top of page
  • Writer's picturePopEntertainment

The Pollinators (A Movie Review)


Featuring Bret Adee, Jeff Anderson, Alan Ard, Dave Hackenberg, Susan Kegley, Bill McKibben, Dan Barber, Christina Grozinger, Jon Lundgren, Sam Ramsey, Jim Frazier, Maryann Frazier and Glenn Card, Leigh-Kathryn Bonner, Zac Browning, Lucas Criswell and Davey Hackenberg.

Directed by Peter Nelson.

Distributed by 1091. 92 minutes. Not Rated.

Guys, out today (June 16), video on demand: The Pollinators, which is a worthy documentary to watch. Director (and beekeeper) Peter Nelson traveled to 14 states (including Pennsylvania!) over one and a half years of pollination seasons to gather footage for this film. The resulting movie is a fascinating watch.

The Pollinators pairs super-relevant science with INCREDIBLE close up, slow-motion bee footage, early morning misty farm sunrises, and Douglas J. Cuomo’s peppy original score to create a beautiful and important documentary film. Make it worth your time to learn a little something about our soil, where our food comes from, and of course the pollinators that make our fruits and vegetables possible.

While the catastrophic worldwide decline in bees could easily be told as a story of gloom and doom, The Pollinators is a film of hope. It talks about where we are at in the current bee crisis, the suspected history of where it came from, and how we can make choices to make the situation better.

Bee health directly impacts 33% of the food America eats. So, if you think this issue doesn’t matter to you, give this film a watch.

If you already know this issue matters to you, I bet you haven’t thought about the degree of coordination and management that current farming and apiary science require to make sure that hives are getting to their needed locations…sometimes with very little notice.

Imagine 40-plus tractor trailers traversing the country, carrying the right amount of hives with bees to pollinate the February/March California almond season, because the almond industry requires the use of nearly 100% of our nation’s bee supply for pollination. This is a number that clearly cannot be managed by the native bees to the almond supplying region of the country, particularly with the current day annual loss of bees.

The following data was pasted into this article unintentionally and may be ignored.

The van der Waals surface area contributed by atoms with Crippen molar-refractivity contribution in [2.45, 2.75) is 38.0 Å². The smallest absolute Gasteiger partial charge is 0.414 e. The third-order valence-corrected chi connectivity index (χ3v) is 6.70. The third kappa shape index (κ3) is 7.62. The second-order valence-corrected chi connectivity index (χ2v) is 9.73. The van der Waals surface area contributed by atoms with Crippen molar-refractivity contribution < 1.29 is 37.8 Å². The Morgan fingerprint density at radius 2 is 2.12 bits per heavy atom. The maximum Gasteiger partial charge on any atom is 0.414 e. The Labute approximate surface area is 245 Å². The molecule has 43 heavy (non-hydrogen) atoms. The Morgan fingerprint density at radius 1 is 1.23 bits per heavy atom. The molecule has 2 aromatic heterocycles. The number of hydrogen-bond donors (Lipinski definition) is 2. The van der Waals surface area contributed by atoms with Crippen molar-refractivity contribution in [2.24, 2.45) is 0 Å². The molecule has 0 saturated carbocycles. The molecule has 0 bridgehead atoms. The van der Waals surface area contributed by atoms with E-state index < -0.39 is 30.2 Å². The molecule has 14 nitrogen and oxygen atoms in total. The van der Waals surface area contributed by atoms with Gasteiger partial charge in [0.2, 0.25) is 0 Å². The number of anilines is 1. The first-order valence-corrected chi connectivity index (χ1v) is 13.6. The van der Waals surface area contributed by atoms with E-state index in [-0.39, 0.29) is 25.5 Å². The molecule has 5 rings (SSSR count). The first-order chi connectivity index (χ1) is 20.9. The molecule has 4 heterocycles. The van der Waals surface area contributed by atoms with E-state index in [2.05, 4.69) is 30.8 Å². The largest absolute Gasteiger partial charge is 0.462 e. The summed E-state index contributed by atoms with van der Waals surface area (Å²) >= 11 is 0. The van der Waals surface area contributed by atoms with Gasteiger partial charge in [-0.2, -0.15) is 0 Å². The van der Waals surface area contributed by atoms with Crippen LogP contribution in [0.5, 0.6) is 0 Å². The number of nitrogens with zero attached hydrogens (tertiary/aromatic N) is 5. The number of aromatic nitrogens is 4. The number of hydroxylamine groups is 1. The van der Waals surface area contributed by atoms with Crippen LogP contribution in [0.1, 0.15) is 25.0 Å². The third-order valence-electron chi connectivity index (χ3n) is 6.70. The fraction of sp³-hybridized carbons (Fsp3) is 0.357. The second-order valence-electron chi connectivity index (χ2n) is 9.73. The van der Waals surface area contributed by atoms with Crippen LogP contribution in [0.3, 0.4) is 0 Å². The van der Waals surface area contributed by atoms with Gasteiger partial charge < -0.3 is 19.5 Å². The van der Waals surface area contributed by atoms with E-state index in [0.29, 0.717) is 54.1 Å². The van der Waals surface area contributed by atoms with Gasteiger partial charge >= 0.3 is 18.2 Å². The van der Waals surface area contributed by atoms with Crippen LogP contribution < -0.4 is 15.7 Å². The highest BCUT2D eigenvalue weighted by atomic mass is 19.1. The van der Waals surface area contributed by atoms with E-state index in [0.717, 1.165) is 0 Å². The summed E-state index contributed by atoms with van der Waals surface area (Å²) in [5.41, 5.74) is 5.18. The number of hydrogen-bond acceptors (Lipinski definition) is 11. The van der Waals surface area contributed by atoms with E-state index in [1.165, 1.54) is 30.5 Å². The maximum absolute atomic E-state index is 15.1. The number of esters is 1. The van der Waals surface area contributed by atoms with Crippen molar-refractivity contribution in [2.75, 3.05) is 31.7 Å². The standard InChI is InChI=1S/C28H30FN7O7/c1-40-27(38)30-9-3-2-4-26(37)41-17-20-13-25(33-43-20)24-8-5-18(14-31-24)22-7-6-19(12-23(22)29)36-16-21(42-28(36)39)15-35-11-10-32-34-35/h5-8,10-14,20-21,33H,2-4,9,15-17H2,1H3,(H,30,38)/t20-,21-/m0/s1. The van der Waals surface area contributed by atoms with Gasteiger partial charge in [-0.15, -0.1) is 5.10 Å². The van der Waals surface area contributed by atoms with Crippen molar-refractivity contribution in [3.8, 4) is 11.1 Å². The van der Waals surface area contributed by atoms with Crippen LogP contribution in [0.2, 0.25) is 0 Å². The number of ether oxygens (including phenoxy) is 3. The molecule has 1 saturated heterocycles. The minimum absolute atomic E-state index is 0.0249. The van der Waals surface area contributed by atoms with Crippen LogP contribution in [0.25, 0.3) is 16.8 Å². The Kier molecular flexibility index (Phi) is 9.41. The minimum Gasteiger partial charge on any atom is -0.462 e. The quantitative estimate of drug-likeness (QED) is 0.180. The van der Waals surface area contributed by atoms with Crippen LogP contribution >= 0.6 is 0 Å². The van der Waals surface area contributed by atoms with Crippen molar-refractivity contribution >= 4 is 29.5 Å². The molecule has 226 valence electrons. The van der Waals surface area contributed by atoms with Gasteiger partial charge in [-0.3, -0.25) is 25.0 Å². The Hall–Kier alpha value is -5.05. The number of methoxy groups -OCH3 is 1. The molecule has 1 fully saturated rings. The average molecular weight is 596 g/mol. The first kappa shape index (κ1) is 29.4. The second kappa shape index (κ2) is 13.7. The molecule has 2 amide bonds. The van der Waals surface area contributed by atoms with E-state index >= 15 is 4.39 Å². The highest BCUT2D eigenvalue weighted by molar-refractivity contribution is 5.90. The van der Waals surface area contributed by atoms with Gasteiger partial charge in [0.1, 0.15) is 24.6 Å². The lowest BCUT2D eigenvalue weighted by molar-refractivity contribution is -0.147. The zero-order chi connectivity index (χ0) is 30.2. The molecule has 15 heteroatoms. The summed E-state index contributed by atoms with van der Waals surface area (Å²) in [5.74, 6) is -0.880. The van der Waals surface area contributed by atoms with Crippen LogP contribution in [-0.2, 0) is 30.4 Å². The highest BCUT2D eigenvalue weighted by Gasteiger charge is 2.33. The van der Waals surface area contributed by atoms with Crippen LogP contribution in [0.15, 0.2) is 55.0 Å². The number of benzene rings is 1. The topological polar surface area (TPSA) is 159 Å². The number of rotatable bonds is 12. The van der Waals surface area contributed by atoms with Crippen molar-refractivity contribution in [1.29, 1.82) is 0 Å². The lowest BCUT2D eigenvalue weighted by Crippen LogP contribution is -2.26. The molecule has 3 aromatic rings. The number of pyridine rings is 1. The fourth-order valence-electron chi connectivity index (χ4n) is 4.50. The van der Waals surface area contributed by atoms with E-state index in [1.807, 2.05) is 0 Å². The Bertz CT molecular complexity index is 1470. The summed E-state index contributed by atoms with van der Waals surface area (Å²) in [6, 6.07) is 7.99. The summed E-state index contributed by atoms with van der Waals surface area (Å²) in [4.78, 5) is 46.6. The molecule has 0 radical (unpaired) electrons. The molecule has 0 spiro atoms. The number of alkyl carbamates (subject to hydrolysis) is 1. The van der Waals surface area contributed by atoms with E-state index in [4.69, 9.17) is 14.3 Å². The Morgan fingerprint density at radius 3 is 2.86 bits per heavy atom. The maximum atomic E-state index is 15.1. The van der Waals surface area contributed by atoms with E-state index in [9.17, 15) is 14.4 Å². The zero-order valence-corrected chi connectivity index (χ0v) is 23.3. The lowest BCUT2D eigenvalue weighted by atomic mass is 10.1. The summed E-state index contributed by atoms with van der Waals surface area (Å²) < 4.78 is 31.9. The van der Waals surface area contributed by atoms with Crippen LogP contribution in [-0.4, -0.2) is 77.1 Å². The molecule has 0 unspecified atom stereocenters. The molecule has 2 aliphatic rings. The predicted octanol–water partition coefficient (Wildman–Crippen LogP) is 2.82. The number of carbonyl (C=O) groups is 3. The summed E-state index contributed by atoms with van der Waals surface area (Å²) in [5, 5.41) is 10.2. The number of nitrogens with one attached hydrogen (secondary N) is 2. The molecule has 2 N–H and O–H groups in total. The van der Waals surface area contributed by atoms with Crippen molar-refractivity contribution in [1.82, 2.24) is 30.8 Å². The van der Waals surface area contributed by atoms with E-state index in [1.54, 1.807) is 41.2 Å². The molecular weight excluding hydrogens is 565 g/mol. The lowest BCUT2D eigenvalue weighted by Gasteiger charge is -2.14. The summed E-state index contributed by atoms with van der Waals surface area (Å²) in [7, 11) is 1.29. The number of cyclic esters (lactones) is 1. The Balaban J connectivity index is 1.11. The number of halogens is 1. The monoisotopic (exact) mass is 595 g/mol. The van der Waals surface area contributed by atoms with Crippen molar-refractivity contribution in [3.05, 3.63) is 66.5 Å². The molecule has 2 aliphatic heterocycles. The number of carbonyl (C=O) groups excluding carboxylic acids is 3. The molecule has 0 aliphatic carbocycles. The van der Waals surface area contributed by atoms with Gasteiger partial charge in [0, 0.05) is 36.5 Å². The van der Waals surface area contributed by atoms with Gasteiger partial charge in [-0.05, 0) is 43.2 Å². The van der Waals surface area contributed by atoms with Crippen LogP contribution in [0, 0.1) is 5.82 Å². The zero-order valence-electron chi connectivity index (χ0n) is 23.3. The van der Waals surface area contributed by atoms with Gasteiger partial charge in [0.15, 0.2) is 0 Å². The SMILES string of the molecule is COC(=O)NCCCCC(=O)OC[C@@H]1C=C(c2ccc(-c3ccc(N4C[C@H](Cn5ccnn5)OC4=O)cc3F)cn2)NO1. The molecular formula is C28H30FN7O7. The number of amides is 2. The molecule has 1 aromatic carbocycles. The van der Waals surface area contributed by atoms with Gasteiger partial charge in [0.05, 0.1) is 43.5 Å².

Imagine then that these same hives must be forklifted back onto tractor trailers and moved to the next region of the country (Maine blueberries?) in order to support that region’s crops. Am I the only person that didn’t realize that managed beekeeping was a multi-million-dollar industry with farmers renting hives for their crop pollination?

The Pollinators visually illustrates the complexities of pollination management and what apiaries are doing to stay on top of the hives in spite of current day, huge hive losses. This comes to sometimes 33-50% annually, felt to be due to three major stressors: mites, pesticides, and infections.

It talks about government regulation of chemicals (and lack thereof) and the steps that farmers can take in the industry to improve their land and crops to minimize the need for chemicals (a bottom up approach to improving the industry). Most importantly, it talks about the ways that we, as consumers, can help to support the apiary and local farming industries to improve practices, including food choices to focus on seasonal vs year-round supply.

So, head to your farmers market, make a farm-fresh meal, and watch The Pollinators. Add 2018’s The Biggest Little Farm, and you have a night of inspiration!

Bonnie Paul

Copyright ©2020 All rights reserved. Posted: June 16, 2020.

155 views0 comments


bottom of page